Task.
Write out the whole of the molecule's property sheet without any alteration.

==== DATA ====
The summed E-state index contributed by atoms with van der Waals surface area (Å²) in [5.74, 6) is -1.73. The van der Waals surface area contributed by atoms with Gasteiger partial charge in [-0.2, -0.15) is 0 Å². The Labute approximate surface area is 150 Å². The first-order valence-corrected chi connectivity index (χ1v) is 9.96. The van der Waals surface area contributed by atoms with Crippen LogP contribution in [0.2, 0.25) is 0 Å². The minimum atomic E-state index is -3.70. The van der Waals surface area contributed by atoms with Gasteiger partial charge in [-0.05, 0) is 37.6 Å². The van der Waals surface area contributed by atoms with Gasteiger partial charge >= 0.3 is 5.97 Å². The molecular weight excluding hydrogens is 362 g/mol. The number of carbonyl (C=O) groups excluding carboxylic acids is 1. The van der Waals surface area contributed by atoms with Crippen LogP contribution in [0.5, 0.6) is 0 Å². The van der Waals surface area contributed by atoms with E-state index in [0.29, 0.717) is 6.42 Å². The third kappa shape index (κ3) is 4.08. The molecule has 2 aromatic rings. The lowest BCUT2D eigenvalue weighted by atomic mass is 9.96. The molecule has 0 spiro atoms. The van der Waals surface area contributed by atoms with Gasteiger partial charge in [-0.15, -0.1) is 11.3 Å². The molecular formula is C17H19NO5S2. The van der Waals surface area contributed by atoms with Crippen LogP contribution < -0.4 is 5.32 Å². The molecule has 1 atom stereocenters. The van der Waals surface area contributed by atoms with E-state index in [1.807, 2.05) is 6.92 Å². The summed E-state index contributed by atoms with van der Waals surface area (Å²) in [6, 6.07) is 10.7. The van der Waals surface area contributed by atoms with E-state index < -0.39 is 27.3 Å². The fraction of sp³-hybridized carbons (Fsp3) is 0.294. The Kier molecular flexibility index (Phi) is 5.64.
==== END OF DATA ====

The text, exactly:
The summed E-state index contributed by atoms with van der Waals surface area (Å²) in [5.74, 6) is -1.73. The van der Waals surface area contributed by atoms with Gasteiger partial charge in [-0.2, -0.15) is 0 Å². The Labute approximate surface area is 150 Å². The first-order valence-corrected chi connectivity index (χ1v) is 9.96. The van der Waals surface area contributed by atoms with Crippen LogP contribution in [0.2, 0.25) is 0 Å². The minimum atomic E-state index is -3.70. The van der Waals surface area contributed by atoms with Gasteiger partial charge in [-0.05, 0) is 37.6 Å². The van der Waals surface area contributed by atoms with Gasteiger partial charge >= 0.3 is 5.97 Å². The molecular weight excluding hydrogens is 362 g/mol. The number of carbonyl (C=O) groups excluding carboxylic acids is 1. The van der Waals surface area contributed by atoms with Crippen LogP contribution in [0.5, 0.6) is 0 Å². The van der Waals surface area contributed by atoms with E-state index in [0.29, 0.717) is 6.42 Å². The third kappa shape index (κ3) is 4.08. The molecule has 2 aromatic rings. The lowest BCUT2D eigenvalue weighted by atomic mass is 9.96. The molecule has 0 spiro atoms. The van der Waals surface area contributed by atoms with Gasteiger partial charge in [-0.15, -0.1) is 11.3 Å². The molecular formula is C17H19NO5S2. The van der Waals surface area contributed by atoms with Crippen LogP contribution < -0.4 is 5.32 Å². The molecule has 1 atom stereocenters. The van der Waals surface area contributed by atoms with E-state index in [1.807, 2.05) is 6.92 Å². The summed E-state index contributed by atoms with van der Waals surface area (Å²) in [6, 6.07) is 10.7. The van der Waals surface area contributed by atoms with E-state index < -0.39 is 27.3 Å². The fraction of sp³-hybridized carbons (Fsp3) is 0.294. The Kier molecular flexibility index (Phi) is 5.64.